Employment Attorneys Know The Good And Bad Places To Work - Labour Law Blog

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Jan 11, 2017

Employment Attorneys Know The Good And Bad Places To Work

Employment Attorneys Know The Good And Bad Places To Work
By Beth Robinson

Little-known fact: the employment attorney at the firm with the most local clients will have a pretty good idea what places are good and bad to work for. Why?

Because I’m outside counsel, I see a lot of different ways to do things (or as my granny would say, a few of the thousand ways to skin a cat).

When I started my career, I had a client who I learned all about the administrative process with (and pretty much how claims worked for state and federal discrimination laws everywhere they were based). Let’s call them ACME. ACME called me at least once a week to tell me someone had done something wrong, and either needed to be fired immediately, or had been fired immediately and was now threatening to sue. I used to think: how can someone’s employees be this bad? And then, the near-constant stream of EEOC and local agency filings from ACME. I was on a first-name basis with not one, but two EEOC investigators, all thanks to ACME’s workforce. They were the client every defense employment attorney dreams of.

But I had another client, an even bigger employer, who had far fewer issues. I will call them Client Good Employees (“CGE”). CGE had about ten percent of the administrative filings of ACME. They had a similar mix of employees: about half were professionals with college degrees, and about half weren’t. CGE did have fewer female employees, and this actually meant more sexual harassment claims for CGE. But other than that, they were exemplary. I would highly recommend them as a place to work for friends (if you could find an opening!). And while I had two major cases for ACME that were fraught with ridiculous drama, plus a DOL investigation, I had nothing like that for CGE.

The biggest difference I could tell, as both companies had similar policies and processes that I had drafted and/or revised, was that ACME had two big issues: (1) lack of employee engagement leading to high turnover and poor accountability, and (2) unstable leadership. They had really high turnover, even among employees who were professionals and relatively hard to find. And no one ever seemed to be responsible for anything. Further, the story was out. I went to a dinner party once, and overheard someone talking loudly about how they would NEVER work for ACME. Being a bad employer gives you a bad reputation, and it impacted their pool of potential employees. And when it came to working with ACME as outside counsel, I constantly would learn that I had a new “contact” person, and often when I asked about the last one, no one knew what happened to him or her.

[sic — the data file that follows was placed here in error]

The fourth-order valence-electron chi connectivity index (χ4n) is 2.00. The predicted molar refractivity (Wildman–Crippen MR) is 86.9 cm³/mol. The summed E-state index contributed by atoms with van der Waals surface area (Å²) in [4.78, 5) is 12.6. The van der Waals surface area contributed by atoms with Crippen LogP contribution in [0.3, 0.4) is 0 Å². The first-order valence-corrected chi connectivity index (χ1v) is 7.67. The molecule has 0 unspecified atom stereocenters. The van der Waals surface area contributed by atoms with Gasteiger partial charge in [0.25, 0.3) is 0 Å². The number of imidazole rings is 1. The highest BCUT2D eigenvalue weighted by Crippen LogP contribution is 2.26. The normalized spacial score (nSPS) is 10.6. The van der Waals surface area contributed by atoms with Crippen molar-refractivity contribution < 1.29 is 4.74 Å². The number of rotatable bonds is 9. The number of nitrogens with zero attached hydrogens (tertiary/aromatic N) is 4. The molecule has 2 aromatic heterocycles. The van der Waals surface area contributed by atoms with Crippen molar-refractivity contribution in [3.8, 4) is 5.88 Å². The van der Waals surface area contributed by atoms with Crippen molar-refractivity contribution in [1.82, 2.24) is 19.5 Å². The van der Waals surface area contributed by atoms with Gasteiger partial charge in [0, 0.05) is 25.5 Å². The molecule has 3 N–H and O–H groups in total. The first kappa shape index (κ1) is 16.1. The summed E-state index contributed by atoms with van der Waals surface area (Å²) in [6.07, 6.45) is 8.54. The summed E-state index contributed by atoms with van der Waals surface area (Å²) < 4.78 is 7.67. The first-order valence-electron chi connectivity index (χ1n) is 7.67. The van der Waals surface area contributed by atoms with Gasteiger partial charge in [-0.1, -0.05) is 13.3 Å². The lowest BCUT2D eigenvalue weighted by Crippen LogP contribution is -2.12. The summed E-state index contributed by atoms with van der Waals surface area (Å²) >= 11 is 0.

CGE was the opposite. Stable leadership, stable workforce. Employees took ownership of their work, and responsibility for the outcomes. People saw this company as a place to arrive at. People took jobs there, including in-house counsel, and never left. They had a small but incredibly stable group of people I would work closely with, and while they were demanding of their outside counsel, I found them to be a pleasure to work with. Almost all of the attorneys I worked with are still there.

I have never run a company, so I have no idea how hard it is to get from company CBE to CGE. Or even if you can. But I do know that it makes a huge difference for everyone who works there. I know from experience it isn’t whether or not you have a good harassment policy or follow the law as to vacation and sick days. It’s about employee investment in the process and ownership of the outcome, treating your employees fairly, and leadership that sees the value of their employees.

So what do you do? If you are just a worker bee, I recommend doing your research before you take that job offer, and if you find yourself at a company where you see constant turnover, or constant upheaval, unless you are there to fix it, see it as a place for a temporary stay. Some jobs are meant to be a lesson on where not to work. If you are an owner of a company or in the C-suite, you should think seriously about what your role is in the situation, and what concrete steps can be taken to get things on track.

But, if you happen to stumble upon (or purposefully set your sights on) a well-run organization, like my example “CGE,” with stability and opportunity, get in there and take ownership of your work, learn the ropes, connect with the right people. You have found a rare jewel. Hold on to it. And while it might not be your forever place, you will look back on it with fond memories. Be thankful for it. Unfortunately, there are lots of “ACMEs” out there.

Beth Robinson lives in Denver and is a business law attorney and employment law guru. She practices at Fortis Law Partners. You can reach her at employmentlawgurubr@gmail.com and follow her on Twitter at @HLSinDenver.

Original source:  Above the Law

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